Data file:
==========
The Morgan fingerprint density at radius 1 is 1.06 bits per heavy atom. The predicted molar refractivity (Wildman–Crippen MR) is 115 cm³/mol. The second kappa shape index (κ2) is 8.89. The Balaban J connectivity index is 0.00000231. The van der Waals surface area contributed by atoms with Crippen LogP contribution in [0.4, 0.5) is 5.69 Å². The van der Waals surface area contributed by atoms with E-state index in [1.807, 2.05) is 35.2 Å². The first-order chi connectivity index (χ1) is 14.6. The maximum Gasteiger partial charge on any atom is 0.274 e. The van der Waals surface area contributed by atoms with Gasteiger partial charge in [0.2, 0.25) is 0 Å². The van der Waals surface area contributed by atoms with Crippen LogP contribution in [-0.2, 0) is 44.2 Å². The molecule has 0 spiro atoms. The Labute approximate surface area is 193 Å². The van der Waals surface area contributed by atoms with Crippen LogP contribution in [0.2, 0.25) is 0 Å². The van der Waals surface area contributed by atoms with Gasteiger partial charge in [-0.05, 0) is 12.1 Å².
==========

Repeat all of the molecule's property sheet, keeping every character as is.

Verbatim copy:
The Morgan fingerprint density at radius 1 is 1.06 bits per heavy atom. The predicted molar refractivity (Wildman–Crippen MR) is 115 cm³/mol. The second kappa shape index (κ2) is 8.89. The Balaban J connectivity index is 0.00000231. The van der Waals surface area contributed by atoms with Crippen LogP contribution in [0.4, 0.5) is 5.69 Å². The van der Waals surface area contributed by atoms with E-state index in [1.807, 2.05) is 35.2 Å². The first-order chi connectivity index (χ1) is 14.6. The maximum Gasteiger partial charge on any atom is 0.274 e. The van der Waals surface area contributed by atoms with Gasteiger partial charge in [0.2, 0.25) is 0 Å². The van der Waals surface area contributed by atoms with Crippen LogP contribution in [-0.2, 0) is 44.2 Å². The molecule has 0 spiro atoms. The Labute approximate surface area is 193 Å². The van der Waals surface area contributed by atoms with Crippen LogP contribution in [0.2, 0.25) is 0 Å². The van der Waals surface area contributed by atoms with Gasteiger partial charge in [-0.05, 0) is 12.1 Å².